THREEPENNY OPERA, THE [DIE DREIGROSCHENOPER] (1955) Theatre window card poster


Vintage original 23 x 15″ (59 x 38 cm.) window card poster, USA. Archivally paper-backed, with conservation done to address wear in blank right-hand upper side, now very good+.

With music by Kurt Weill and text and lyrics by Bertold Brecht, this musical play was one of the cornerstone dramatic works of the Weimar Republic — and it was subsequently banned by the Nazis. It was an unfamiliar work in the US until the debut off-Broadway production, with a new English adaptation by Marc Blitzstein, The show highlighted Lotte Lenya, Kurt Weill’s widow, in the role of Jenny, which she had created in the original Berlin production, decades earlier.

“‘Marc Blitzstein,’ said Orson Welles in 1984, ‘was almost a saint. He was so totally and serenely convinced of the Eden which was waiting for us all [on] the other side of the Revolution that there was no way of talking politics to him. He didn’t care who was in the Senate, or what Mr. Roosevelt said — [Roosevelt] was just the spokesman for the bourgeoisie! When he came into the room the lights got brighter. He was an engine, a rocket, directed in one direction which was his opera [The Cradle Will Rock] — which he almost believed had only to be performed to start the Revolution.‘” (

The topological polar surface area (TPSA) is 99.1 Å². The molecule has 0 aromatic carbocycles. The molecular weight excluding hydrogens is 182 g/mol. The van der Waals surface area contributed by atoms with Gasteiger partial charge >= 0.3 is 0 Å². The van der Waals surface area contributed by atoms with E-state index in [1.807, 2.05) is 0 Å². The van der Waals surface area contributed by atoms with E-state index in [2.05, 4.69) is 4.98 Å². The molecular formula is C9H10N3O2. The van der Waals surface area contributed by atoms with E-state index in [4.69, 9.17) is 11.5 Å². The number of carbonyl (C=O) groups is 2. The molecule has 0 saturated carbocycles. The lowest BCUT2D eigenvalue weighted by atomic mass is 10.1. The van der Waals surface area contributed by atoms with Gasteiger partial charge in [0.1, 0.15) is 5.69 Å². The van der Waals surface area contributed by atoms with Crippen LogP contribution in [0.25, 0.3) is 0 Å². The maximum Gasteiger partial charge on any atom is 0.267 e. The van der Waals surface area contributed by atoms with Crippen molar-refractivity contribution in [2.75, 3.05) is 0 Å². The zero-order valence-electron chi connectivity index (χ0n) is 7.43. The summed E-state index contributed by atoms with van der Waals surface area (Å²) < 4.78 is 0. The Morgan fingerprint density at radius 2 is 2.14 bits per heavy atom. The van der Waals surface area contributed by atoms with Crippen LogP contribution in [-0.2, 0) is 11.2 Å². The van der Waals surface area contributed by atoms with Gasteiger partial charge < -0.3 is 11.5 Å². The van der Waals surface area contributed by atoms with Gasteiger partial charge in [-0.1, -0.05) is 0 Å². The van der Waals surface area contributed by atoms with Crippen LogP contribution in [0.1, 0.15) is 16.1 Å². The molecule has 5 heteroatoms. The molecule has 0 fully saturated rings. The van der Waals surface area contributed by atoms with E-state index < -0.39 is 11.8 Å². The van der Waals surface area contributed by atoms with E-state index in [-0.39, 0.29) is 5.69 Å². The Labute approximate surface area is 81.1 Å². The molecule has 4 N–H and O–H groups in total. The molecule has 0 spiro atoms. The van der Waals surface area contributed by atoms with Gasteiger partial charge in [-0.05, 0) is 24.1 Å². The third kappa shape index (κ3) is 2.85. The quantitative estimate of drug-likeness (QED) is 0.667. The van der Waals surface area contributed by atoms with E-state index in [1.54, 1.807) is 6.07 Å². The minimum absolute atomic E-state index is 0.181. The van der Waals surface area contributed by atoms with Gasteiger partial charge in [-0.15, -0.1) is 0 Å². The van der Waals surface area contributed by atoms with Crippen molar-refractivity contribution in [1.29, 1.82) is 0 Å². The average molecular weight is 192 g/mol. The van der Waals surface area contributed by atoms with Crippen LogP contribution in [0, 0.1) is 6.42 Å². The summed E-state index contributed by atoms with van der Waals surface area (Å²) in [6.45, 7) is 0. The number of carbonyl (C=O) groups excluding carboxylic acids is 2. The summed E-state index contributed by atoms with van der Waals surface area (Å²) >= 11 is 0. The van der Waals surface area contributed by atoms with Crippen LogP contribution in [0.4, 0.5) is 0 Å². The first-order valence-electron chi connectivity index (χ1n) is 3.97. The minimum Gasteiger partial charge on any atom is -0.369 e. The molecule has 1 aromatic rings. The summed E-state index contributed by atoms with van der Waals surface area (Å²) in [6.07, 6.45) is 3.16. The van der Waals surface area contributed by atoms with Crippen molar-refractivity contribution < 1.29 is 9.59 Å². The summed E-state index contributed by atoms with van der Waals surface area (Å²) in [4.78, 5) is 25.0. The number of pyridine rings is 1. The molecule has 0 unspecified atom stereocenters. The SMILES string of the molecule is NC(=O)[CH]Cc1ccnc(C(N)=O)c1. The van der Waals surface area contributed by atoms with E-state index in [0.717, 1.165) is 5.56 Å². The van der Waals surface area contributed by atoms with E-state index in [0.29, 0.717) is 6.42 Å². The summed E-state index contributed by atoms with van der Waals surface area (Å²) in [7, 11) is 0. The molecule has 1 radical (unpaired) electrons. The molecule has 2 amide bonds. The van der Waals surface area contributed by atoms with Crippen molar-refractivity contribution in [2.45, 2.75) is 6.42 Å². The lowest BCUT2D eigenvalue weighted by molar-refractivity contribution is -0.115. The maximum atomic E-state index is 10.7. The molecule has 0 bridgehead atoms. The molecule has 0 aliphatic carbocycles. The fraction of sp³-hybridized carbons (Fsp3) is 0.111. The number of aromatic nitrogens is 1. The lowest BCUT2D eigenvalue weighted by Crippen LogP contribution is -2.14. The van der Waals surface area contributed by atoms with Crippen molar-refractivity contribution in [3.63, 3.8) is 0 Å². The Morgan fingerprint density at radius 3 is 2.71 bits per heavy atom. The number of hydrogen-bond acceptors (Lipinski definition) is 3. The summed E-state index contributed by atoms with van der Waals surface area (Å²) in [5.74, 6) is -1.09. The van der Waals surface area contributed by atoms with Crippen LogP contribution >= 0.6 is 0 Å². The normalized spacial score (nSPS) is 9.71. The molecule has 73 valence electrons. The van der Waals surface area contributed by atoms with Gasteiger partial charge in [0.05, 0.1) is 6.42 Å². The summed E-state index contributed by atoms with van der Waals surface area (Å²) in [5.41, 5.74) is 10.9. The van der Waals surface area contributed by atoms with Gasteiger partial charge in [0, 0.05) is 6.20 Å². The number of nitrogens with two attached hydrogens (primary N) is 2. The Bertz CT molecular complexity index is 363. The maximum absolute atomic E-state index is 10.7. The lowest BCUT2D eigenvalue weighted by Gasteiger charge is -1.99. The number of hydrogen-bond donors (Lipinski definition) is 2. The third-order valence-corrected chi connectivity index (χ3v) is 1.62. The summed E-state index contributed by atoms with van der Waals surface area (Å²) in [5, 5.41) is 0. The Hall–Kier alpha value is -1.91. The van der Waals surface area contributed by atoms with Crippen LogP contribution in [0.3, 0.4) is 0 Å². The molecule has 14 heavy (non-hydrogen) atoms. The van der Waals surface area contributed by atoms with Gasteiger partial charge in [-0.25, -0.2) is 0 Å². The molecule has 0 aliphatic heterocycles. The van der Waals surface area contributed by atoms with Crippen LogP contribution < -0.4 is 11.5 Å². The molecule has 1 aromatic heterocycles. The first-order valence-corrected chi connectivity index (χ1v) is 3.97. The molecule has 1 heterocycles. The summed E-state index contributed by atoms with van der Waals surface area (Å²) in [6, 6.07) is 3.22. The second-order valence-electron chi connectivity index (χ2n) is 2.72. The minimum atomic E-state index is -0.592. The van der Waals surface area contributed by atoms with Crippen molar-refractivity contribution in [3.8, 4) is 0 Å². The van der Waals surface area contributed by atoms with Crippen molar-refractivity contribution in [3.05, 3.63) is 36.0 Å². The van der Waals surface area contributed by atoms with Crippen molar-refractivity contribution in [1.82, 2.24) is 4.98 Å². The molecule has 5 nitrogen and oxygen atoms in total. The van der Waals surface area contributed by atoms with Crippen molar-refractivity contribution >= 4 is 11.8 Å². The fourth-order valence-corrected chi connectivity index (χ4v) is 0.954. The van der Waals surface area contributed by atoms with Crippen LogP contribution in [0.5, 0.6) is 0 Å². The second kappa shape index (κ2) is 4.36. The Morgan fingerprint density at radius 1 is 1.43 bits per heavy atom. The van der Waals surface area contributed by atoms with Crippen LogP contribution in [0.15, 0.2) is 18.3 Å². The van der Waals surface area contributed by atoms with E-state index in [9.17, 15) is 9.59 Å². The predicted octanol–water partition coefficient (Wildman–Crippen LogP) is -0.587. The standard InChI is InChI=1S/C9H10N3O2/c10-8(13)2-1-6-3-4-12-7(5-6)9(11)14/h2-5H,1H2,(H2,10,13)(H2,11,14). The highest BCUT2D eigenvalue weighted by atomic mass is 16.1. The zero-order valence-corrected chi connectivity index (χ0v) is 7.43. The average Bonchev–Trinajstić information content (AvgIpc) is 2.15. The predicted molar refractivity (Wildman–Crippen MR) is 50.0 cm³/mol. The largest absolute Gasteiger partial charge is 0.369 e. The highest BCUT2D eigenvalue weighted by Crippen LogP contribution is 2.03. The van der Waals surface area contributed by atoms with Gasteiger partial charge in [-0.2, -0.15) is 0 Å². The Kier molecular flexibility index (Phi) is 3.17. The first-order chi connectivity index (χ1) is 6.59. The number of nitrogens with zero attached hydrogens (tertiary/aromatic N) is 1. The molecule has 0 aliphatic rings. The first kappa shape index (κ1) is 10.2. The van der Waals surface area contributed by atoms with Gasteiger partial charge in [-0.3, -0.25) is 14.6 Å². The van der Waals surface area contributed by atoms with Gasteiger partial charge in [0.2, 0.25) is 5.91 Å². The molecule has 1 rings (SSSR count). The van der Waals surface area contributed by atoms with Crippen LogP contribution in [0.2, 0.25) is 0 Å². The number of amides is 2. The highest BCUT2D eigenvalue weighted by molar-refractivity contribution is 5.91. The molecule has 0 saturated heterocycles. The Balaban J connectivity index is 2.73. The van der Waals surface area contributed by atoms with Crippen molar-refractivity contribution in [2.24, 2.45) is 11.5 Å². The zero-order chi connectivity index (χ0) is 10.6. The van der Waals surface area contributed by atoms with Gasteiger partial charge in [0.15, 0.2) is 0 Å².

Blitzstein is an example of a gay artist who was drawn to the creation of socially relevant music and theatre. Among his most famous works are THE CRADLE WILL ROCK, which he created with Orson Welles, and REGINA, his operatic adaptation of Hellman’s THE LITTLE FOXES. At the time of his tragic death (he was murdered by sailors whom he met in Martinique), he left unfinished an opera about Sacco and Vanzetti.

After an initial run of 96 performances, after a debut on March 10, 1954, the play was revived in September, 1955, and experienced a great success, with performances running at the Theater de Lys for six years. The show won two Tony Awards on April 1, 1956. The absence of any reference to those awards on this poster strongly implies that it is most likely from 1955. This poster is from that revival; I have never seen another.


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